Extract Brewing, Stout brew walk through.

Discussion in 'Beer Brewing "How-To" Guides' started by tubby_shaw, Apr 22, 2009.

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  1. Jul 31, 2012 #61

    Vossy1

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    That sounds perfectly normal and unless your room temp is lower than 18 deg c I wouldn't bother with the heat mat. The most vigorous part of fermentation is probably over, now the yeast will slowly convert what simple sugars are left and will mop up any nasties they formed during the busiest period. Wait a couple of more days and take a gravity reading, 2 readings the same in 24 hours means the yeast have done their job, for now :thumb:
     
  2. Oct 22, 2012 #62

    mak

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    Great walkthrough, thanks tubby!

    After reading it, and consuming a bottle of wine last night, my credit card got me a boiler and some ingredients.

    Then today I read the bit about sparging and thought oops, what is that all about!

    Any chance of a little guide about how to do it? Is it just empty 2 kettles of water into the boiler and run the contents straight into the FV on top of everything else? (I've read the AG how to thread and the sparging bit sounds the most complicated, is it a basic version of this or the full thing? Risk of hot side airation, etc?)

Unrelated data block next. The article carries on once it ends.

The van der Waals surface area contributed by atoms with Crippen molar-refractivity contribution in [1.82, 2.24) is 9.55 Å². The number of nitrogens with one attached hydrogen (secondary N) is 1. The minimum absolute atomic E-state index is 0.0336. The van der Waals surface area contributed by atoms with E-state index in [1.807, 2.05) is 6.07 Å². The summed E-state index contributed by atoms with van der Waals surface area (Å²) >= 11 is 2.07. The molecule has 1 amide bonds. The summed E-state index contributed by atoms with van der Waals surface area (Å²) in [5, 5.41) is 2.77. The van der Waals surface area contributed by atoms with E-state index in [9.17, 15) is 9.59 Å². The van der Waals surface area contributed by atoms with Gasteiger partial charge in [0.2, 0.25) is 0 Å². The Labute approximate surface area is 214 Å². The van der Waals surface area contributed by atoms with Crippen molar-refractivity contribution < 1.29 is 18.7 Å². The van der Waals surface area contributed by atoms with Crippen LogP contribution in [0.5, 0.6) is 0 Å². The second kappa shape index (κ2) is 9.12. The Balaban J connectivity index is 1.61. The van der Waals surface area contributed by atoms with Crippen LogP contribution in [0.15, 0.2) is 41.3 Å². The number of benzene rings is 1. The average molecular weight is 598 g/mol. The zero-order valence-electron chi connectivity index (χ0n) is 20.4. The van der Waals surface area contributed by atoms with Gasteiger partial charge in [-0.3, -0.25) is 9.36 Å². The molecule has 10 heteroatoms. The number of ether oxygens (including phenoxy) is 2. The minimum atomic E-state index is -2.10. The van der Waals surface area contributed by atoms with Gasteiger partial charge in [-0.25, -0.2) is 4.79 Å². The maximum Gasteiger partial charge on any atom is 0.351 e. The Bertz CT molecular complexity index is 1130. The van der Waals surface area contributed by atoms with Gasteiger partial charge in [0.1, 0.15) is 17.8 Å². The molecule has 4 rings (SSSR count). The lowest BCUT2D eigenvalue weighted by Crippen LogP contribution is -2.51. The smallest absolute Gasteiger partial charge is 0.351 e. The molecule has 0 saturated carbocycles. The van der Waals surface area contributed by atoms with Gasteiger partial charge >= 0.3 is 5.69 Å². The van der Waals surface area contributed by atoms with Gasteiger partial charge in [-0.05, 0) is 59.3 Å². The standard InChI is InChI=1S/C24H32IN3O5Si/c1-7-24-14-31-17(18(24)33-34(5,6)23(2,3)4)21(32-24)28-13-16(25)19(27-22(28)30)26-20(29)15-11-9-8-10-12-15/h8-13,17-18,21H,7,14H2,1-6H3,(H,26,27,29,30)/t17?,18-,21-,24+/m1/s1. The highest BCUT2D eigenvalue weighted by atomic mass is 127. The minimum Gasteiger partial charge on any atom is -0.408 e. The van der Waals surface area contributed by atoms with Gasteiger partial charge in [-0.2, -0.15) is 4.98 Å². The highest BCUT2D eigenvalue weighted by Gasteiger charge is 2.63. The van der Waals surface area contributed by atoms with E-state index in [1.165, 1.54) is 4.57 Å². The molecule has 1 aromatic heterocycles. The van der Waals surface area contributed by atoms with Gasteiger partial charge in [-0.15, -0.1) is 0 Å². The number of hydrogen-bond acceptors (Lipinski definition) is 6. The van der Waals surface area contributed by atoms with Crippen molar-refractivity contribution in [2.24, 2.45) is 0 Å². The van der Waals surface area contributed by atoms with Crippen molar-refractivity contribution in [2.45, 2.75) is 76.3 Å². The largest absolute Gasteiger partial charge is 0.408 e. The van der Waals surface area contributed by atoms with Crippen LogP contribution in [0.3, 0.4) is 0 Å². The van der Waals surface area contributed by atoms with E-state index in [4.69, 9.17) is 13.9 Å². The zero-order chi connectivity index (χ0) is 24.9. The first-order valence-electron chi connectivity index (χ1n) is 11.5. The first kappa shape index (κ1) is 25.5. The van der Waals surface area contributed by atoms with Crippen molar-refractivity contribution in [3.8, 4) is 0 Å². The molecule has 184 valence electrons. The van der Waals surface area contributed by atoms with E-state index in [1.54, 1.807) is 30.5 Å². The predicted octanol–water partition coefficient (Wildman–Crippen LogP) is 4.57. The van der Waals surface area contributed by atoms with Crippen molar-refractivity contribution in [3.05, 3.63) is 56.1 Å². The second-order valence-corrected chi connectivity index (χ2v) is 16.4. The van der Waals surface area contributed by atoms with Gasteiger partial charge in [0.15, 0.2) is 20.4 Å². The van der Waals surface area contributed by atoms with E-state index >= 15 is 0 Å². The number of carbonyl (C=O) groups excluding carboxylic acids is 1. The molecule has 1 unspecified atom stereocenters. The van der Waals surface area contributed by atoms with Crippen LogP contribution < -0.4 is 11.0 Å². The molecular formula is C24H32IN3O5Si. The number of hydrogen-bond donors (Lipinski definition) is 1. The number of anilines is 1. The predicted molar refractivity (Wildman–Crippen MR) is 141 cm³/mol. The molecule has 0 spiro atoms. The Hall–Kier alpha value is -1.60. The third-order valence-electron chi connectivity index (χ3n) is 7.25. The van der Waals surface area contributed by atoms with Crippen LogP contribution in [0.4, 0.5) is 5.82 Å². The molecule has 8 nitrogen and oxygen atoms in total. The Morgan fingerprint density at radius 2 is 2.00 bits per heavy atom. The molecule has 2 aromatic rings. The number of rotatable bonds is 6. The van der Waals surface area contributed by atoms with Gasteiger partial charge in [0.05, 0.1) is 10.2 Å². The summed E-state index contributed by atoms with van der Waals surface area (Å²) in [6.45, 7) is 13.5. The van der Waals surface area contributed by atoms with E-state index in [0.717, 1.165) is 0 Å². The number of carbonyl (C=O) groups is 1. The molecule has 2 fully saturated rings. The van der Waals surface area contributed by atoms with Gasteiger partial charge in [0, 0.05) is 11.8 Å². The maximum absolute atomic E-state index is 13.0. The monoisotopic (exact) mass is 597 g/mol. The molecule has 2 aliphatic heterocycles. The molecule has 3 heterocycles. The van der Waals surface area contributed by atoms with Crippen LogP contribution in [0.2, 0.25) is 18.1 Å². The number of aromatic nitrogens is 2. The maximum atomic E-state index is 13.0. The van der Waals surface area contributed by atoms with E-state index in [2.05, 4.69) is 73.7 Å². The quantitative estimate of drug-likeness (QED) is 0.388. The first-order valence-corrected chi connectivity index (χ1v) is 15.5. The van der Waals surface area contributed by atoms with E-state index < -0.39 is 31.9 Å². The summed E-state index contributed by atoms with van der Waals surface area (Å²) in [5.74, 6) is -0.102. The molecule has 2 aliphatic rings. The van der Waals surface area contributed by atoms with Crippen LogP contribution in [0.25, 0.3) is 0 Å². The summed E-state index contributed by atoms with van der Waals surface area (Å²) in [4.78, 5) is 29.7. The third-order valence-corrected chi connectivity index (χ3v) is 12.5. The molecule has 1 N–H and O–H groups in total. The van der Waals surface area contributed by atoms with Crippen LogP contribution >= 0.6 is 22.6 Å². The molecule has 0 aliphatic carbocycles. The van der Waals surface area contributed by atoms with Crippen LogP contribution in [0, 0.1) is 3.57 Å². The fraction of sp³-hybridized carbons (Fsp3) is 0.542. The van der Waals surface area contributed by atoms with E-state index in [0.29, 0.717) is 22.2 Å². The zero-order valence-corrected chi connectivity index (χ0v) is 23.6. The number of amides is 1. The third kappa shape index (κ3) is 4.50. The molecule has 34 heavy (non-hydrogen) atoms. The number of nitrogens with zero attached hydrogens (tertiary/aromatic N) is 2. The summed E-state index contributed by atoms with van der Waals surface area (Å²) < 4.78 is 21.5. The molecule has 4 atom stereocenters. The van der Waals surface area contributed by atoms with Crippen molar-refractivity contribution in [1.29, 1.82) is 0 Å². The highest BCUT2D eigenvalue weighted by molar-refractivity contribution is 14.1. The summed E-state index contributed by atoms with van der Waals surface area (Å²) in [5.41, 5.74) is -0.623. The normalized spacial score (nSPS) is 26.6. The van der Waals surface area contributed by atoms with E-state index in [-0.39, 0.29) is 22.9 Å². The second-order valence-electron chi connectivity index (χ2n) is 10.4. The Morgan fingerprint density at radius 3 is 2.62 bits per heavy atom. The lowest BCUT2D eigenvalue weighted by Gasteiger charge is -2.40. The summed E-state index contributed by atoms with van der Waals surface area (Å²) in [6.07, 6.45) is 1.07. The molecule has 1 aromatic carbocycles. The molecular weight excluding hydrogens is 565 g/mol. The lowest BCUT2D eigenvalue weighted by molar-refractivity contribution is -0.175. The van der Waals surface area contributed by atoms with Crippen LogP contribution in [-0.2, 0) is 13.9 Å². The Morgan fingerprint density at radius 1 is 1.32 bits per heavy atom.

One last thing, how long do you recommend leaving this in bottle / keg before tucking in?
     
  3. Oct 24, 2012 #63

    tubby_shaw

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    Hi mak :)
    I didn't really do a sparge iirc, you can give the bag of grains a rinse with some de chlorinated water at 70C if you feel the need but it's not really necessary :thumb:
    After bottling it was left for a week in the warm to condition then 2 to 3 weeks to mature :thumb:
    I hope this helps :)
     
  4. Oct 24, 2012 #64

    mak

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    Thanks mate :)

    Someone replied to your post asking how the quantity increased and I think you said you did a sparge of the hops?

    It's all arrived now, so thanks, just need some time to get it done! :drink:
     
  5. Mar 11, 2013 #65

    buffoon

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    hi tubby,i am going to make this recipe this wknd but me local brew shop only had 1.5kg of light spray malt(which i bought)so i also bought 1kg of dark spray malt will this make much difference to the brew?
     
  6. Mar 11, 2013 #66

    tubby_shaw

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    It'll be fine :thumb:
    It will be slightly different to the original but should still be a fantastic beer :thumb:
     
  7. Mar 11, 2013 #67

    buffoon

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    cheers tubby,your pic of the full pint persuaded me to give this a go!
     
  8. Mar 11, 2013 #68

    pittsy

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    yeah go for it , it was this post that started me off , i thought before hand that it would be well over my head but reading this made it seem like i could and once you have a go it is easy :thumb:
     
  9. Mar 24, 2013 #69

    buffoon

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    hi tubby i was going to batch prime this at weekend how much sugar do you reccomend? mabye about 110g or more what do you think?
     
  10. Mar 24, 2013 #70

    cwiseman77

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    Depends how fizzy you like you're stout really. If you've done a 23l batch I would suggest 90g, but 110g would also be fine, quite lively for a stout but each to his own :thumb:
     
  11. Mar 25, 2013 #71